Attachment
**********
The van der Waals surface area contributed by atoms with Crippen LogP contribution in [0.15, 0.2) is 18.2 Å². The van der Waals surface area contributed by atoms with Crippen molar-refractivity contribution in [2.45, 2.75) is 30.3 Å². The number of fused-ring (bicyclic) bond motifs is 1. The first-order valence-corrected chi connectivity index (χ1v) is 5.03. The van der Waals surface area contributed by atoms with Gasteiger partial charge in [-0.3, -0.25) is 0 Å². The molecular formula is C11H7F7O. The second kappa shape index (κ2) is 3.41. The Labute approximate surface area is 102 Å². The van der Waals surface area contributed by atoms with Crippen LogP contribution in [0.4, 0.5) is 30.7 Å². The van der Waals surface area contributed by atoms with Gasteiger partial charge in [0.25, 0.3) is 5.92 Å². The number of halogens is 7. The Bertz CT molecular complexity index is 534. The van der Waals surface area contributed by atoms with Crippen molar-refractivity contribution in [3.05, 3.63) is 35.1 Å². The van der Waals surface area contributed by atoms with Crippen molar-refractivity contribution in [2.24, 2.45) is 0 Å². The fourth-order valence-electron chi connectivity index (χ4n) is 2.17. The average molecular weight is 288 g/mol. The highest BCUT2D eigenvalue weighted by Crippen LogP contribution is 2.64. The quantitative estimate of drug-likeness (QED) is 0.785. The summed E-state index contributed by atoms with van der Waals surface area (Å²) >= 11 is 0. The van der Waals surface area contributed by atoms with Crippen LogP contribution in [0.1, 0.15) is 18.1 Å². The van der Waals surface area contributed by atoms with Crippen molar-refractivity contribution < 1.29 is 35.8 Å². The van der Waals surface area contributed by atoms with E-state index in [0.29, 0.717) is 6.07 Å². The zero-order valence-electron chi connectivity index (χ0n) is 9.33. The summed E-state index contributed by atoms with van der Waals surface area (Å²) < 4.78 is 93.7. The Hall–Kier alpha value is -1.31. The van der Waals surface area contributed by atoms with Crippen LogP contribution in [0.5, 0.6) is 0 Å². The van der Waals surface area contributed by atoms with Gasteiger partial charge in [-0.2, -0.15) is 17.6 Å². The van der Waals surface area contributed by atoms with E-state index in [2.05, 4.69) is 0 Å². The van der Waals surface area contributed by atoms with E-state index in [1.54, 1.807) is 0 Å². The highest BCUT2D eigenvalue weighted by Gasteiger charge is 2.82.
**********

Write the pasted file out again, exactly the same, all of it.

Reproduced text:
The van der Waals surface area contributed by atoms with Crippen LogP contribution in [0.15, 0.2) is 18.2 Å². The van der Waals surface area contributed by atoms with Crippen molar-refractivity contribution in [2.45, 2.75) is 30.3 Å². The number of fused-ring (bicyclic) bond motifs is 1. The first-order valence-corrected chi connectivity index (χ1v) is 5.03. The van der Waals surface area contributed by atoms with Gasteiger partial charge in [-0.3, -0.25) is 0 Å². The molecular formula is C11H7F7O. The second kappa shape index (κ2) is 3.41. The Labute approximate surface area is 102 Å². The van der Waals surface area contributed by atoms with Crippen LogP contribution in [0.4, 0.5) is 30.7 Å². The van der Waals surface area contributed by atoms with Gasteiger partial charge in [0.25, 0.3) is 5.92 Å². The number of halogens is 7. The Bertz CT molecular complexity index is 534. The van der Waals surface area contributed by atoms with Crippen molar-refractivity contribution in [3.05, 3.63) is 35.1 Å². The van der Waals surface area contributed by atoms with Crippen molar-refractivity contribution in [2.24, 2.45) is 0 Å². The fourth-order valence-electron chi connectivity index (χ4n) is 2.17. The average molecular weight is 288 g/mol. The highest BCUT2D eigenvalue weighted by Crippen LogP contribution is 2.64. The quantitative estimate of drug-likeness (QED) is 0.785. The summed E-state index contributed by atoms with van der Waals surface area (Å²) >= 11 is 0. The van der Waals surface area contributed by atoms with Crippen LogP contribution in [0.1, 0.15) is 18.1 Å². The van der Waals surface area contributed by atoms with Crippen molar-refractivity contribution < 1.29 is 35.8 Å². The van der Waals surface area contributed by atoms with E-state index in [0.29, 0.717) is 6.07 Å². The zero-order valence-electron chi connectivity index (χ0n) is 9.33. The summed E-state index contributed by atoms with van der Waals surface area (Å²) < 4.78 is 93.7. The Hall–Kier alpha value is -1.31. The van der Waals surface area contributed by atoms with Crippen LogP contribution in [0.5, 0.6) is 0 Å². The van der Waals surface area contributed by atoms with Gasteiger partial charge in [-0.2, -0.15) is 17.6 Å². The van der Waals surface area contributed by atoms with E-state index in [2.05, 4.69) is 0 Å². The van der Waals surface area contributed by atoms with E-state index in [1.54, 1.807) is 0 Å². The highest BCUT2D eigenvalue weighted by Gasteiger charge is 2.82.